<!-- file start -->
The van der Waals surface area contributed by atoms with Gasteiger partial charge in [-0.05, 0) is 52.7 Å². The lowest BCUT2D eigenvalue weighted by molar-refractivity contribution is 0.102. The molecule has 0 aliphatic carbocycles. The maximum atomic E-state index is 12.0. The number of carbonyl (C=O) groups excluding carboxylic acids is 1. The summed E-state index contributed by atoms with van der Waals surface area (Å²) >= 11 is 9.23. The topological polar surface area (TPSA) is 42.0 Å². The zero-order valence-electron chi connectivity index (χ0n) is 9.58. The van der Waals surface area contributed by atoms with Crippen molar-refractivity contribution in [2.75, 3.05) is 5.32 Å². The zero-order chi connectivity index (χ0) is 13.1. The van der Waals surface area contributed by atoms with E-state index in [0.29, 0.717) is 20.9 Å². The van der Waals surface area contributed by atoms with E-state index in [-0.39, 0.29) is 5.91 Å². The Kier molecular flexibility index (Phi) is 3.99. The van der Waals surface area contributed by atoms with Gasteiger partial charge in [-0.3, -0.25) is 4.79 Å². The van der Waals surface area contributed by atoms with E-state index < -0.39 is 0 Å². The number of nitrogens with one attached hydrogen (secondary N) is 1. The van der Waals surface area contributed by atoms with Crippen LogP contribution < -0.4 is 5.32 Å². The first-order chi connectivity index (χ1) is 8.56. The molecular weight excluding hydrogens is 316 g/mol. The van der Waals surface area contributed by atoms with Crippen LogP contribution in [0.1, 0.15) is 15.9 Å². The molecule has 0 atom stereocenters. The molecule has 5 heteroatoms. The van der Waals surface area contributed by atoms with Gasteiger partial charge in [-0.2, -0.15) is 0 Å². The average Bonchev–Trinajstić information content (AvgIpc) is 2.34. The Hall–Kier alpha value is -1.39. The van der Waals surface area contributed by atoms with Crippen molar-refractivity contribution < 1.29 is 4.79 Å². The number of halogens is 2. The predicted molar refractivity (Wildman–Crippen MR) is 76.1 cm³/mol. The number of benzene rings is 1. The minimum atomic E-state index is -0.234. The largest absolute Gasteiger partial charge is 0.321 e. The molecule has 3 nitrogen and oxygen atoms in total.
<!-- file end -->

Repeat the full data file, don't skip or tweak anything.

The van der Waals surface area contributed by atoms with Gasteiger partial charge in [-0.05, 0) is 52.7 Å². The lowest BCUT2D eigenvalue weighted by molar-refractivity contribution is 0.102. The molecule has 0 aliphatic carbocycles. The maximum atomic E-state index is 12.0. The number of carbonyl (C=O) groups excluding carboxylic acids is 1. The summed E-state index contributed by atoms with van der Waals surface area (Å²) >= 11 is 9.23. The topological polar surface area (TPSA) is 42.0 Å². The zero-order valence-electron chi connectivity index (χ0n) is 9.58. The van der Waals surface area contributed by atoms with Crippen molar-refractivity contribution in [2.75, 3.05) is 5.32 Å². The zero-order chi connectivity index (χ0) is 13.1. The van der Waals surface area contributed by atoms with E-state index in [0.29, 0.717) is 20.9 Å². The van der Waals surface area contributed by atoms with E-state index in [-0.39, 0.29) is 5.91 Å². The Kier molecular flexibility index (Phi) is 3.99. The van der Waals surface area contributed by atoms with Gasteiger partial charge in [-0.3, -0.25) is 4.79 Å². The van der Waals surface area contributed by atoms with E-state index < -0.39 is 0 Å². The number of nitrogens with one attached hydrogen (secondary N) is 1. The van der Waals surface area contributed by atoms with Crippen LogP contribution < -0.4 is 5.32 Å². The first-order chi connectivity index (χ1) is 8.56. The molecular weight excluding hydrogens is 316 g/mol. The van der Waals surface area contributed by atoms with Crippen LogP contribution in [0.1, 0.15) is 15.9 Å². The molecule has 0 atom stereocenters. The molecule has 5 heteroatoms. The van der Waals surface area contributed by atoms with Gasteiger partial charge in [-0.2, -0.15) is 0 Å². The average Bonchev–Trinajstić information content (AvgIpc) is 2.34. The Hall–Kier alpha value is -1.39. The van der Waals surface area contributed by atoms with Crippen molar-refractivity contribution < 1.29 is 4.79 Å². The number of halogens is 2. The predicted molar refractivity (Wildman–Crippen MR) is 76.1 cm³/mol. The number of benzene rings is 1. The minimum atomic E-state index is -0.234. The largest absolute Gasteiger partial charge is 0.321 e. The molecule has 3 nitrogen and oxygen atoms in total.